Organisations should conduct risk assessments and record them before conducting “specific personal information processing activities” that have a significant impact on individuals, such as processing sensitive PI, automatic decision-making, entrusting processors, providing PI to third parties and so on. Even when the high-risk standard is not met, it is still prudent to conduct a DPIA to minimise liability and ensure best practices for data security and privacy are being followed in your organisation.

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Cross-border data transfer requirements

In PIPL, transferring personal information outside the territory of China should meet three necessary conditions: (1) obtaining the personal information subject’s separate and informed consent; (2) conducting personal information protection impact assessment and making record; and (3) adopting one of the measures set forth in the PIPL to ensure that adequate safeguards would be provided for the transfer.

For PIPL compliance, you must also ensure data protection standards are met after transfer. The PIPL stipulates that without the approval of the Chinese regulatory authority, personal information stored in China shall not be provided to judicial or law enforcement agencies outside China. This provision is in line with the newly enacted Data Security Law of China.

Security measures

According to PIPL, the data controller must have an internal management structure and operating rules, processing limits framework, and technical security measures such as encryption & de-identification. Data controllers should also have a mechanism for the categorised management of personal information. Data controllers should conduct audits of their processing activities and compliance with other laws; conduct security education and training of its employees; and implement additional safeguards for sensitive personal information and processing.

Do I need to report data breaches?

You must take immediate action and notify the relevant agency and affected individuals. When the measures taken can effectively avoid damages to personal information, you do not have to notify individuals.

Third-party processors

When engaging third parties to process people’s personal information, you must conclude an agreement that specifies:

  • The purpose of processing
  • A time limit for the third party to retain the data
  • Their data-handling methods
  • Categories of data they will access
  • Their data protection measures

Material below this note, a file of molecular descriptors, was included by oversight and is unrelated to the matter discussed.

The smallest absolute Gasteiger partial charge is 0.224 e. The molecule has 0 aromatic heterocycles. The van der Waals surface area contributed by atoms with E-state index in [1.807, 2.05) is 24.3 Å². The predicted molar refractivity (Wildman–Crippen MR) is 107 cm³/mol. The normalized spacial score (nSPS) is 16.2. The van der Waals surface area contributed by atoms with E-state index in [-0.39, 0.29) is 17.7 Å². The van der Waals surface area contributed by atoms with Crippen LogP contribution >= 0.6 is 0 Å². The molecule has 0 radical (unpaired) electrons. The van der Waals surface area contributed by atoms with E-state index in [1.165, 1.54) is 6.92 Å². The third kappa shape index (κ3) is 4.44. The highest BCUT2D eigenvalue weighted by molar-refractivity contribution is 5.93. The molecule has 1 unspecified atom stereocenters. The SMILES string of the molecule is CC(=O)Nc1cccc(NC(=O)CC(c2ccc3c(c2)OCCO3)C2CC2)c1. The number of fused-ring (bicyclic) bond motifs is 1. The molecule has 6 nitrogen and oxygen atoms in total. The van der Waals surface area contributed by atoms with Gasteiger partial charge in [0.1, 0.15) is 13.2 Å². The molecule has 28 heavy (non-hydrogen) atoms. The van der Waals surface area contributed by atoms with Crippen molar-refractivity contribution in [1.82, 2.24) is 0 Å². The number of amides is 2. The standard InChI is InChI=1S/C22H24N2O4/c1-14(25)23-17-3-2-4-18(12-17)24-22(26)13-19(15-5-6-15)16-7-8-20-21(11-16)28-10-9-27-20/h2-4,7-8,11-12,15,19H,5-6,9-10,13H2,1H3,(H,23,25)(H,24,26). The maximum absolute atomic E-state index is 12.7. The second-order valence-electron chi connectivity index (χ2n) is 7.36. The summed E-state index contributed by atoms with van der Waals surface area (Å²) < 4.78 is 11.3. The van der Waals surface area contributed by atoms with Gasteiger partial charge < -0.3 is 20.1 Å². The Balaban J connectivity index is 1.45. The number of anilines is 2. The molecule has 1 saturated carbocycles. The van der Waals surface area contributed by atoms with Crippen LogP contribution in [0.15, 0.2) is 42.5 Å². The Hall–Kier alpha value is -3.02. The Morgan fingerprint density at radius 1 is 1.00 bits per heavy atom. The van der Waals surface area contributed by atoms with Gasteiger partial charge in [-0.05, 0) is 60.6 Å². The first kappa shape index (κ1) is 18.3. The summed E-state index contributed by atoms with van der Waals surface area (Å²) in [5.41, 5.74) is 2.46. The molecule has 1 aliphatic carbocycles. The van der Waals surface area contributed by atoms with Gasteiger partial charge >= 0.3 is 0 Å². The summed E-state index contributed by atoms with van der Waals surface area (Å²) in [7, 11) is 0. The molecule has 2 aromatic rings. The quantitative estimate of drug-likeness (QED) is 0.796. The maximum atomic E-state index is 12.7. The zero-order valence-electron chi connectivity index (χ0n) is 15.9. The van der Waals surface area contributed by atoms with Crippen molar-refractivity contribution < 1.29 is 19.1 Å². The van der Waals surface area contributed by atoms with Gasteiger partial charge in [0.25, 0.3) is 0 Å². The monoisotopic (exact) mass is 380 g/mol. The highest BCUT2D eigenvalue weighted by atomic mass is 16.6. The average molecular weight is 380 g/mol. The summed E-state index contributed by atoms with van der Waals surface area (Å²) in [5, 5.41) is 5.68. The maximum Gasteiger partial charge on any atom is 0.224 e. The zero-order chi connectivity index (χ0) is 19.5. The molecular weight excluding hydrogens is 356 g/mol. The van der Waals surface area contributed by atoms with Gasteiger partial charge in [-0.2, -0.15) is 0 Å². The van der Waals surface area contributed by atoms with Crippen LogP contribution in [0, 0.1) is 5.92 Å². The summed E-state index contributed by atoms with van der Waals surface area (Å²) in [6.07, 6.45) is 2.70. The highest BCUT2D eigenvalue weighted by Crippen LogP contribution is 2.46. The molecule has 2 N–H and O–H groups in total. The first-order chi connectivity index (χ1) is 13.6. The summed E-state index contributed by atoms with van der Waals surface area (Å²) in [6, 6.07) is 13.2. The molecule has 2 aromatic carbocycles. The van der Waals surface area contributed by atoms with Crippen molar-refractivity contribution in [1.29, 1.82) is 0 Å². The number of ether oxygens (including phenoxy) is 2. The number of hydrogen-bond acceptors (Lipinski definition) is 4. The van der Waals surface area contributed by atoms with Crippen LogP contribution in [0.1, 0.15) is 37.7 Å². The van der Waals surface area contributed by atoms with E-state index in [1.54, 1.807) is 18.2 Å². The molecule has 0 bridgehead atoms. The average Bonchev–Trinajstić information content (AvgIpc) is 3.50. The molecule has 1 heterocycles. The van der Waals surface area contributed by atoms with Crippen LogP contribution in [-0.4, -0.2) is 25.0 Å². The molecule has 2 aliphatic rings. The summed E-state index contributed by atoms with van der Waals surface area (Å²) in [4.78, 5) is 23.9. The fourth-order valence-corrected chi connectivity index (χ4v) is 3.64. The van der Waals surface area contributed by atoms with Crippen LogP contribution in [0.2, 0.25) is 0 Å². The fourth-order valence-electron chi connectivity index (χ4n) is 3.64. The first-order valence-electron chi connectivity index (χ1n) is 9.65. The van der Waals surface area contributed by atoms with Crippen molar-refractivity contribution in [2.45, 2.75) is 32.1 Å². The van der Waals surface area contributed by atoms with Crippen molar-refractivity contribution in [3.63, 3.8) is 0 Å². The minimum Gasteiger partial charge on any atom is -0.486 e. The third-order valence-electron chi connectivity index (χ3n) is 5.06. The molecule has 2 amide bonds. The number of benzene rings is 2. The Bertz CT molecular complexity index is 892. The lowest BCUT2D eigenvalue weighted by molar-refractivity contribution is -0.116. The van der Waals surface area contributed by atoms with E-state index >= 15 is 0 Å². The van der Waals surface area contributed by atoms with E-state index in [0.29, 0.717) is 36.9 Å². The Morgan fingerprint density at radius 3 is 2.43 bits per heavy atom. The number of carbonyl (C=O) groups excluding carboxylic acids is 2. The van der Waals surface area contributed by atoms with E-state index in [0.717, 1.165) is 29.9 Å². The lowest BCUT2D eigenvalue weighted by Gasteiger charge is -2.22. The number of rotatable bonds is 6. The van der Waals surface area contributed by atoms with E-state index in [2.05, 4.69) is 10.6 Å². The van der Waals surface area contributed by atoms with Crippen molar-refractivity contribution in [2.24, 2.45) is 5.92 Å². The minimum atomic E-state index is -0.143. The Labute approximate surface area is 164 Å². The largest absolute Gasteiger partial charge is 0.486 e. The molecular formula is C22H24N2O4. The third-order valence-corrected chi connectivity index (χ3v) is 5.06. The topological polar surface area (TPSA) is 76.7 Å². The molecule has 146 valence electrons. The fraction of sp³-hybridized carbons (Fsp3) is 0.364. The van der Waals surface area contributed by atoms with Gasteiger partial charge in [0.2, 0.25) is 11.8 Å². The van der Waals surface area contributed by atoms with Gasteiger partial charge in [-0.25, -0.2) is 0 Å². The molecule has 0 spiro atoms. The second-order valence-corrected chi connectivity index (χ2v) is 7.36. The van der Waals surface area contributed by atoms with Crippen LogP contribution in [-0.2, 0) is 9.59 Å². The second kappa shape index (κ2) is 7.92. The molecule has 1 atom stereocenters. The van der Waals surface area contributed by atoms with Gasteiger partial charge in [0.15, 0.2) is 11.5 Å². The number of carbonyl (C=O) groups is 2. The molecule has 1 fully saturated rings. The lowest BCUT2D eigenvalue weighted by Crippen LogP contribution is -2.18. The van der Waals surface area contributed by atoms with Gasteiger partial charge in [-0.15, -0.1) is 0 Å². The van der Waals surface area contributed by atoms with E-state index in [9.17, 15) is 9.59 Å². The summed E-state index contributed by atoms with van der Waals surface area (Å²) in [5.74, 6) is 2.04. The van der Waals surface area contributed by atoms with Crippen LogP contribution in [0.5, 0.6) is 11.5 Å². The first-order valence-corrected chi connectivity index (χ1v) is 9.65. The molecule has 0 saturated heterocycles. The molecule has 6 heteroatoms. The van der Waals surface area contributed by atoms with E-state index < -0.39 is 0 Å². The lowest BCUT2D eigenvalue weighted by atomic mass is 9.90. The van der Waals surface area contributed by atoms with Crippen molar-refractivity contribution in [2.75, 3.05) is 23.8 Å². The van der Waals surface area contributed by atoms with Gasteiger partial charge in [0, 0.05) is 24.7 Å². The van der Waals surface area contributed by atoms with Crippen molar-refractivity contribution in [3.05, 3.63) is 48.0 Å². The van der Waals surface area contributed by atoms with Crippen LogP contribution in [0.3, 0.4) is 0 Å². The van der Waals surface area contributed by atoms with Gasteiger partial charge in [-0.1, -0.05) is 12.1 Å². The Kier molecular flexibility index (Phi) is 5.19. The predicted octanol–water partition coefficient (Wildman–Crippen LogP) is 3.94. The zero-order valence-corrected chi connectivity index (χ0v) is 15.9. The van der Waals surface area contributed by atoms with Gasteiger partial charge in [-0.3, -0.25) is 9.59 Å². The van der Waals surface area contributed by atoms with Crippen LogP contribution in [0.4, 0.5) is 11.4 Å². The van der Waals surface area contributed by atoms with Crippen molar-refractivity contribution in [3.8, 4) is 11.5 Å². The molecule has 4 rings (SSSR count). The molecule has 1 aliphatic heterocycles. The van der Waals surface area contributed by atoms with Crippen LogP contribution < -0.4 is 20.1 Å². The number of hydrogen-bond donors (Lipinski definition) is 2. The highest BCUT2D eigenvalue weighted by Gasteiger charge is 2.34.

• The rights and duties of both sides

Further, you should supervise the entrusted party to make sure they handle the data properly. The entrusted party, in turn,  must handle personal information according to the agreement. They should also take measures to safeguard the security of the personal information they handle and assist you in fulfilling your PIPL obligations.

Do I need a DPO?

You may need to appoint a Personal Information Protection Officer in specific situations, depending on the volume of personal information you process. China’s state cybersecurity and informatisation department will provide clarity on the volume threshold. Data controllers are also required to disclose the methods of contacting Personal Information Protection Officers and report the names of the officers and contact methods to the departments in charge of personal information protection duties and responsibilities.

Internet platform services obligations

For PIPL, data controllers that provide internet platform services to a large (undefined) number of users and have complex business models must:

  • Establish and complete personal information protection compliance structures
  • Establish an independent body to supervise personal information handling
  • Follow the principles of openness, fairness, and justice
  • Immediately cease their service offerings when in serious violation of the law
  • Regularly publish reports on the social responsibility of personal information handling

Records and documentation

PIPL does not provide an explicit requirement for having a record of data processing activities. However, the PIPL compliance requires audits of their personal information activities and adherence to laws and administrative regulations. It also requires you to save personal information protection impact assessment reports and handling status records for at least three years.

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Sebastian Allerelli

Founder & COO at Safe Online
Governance, Risk & Compliance Specialist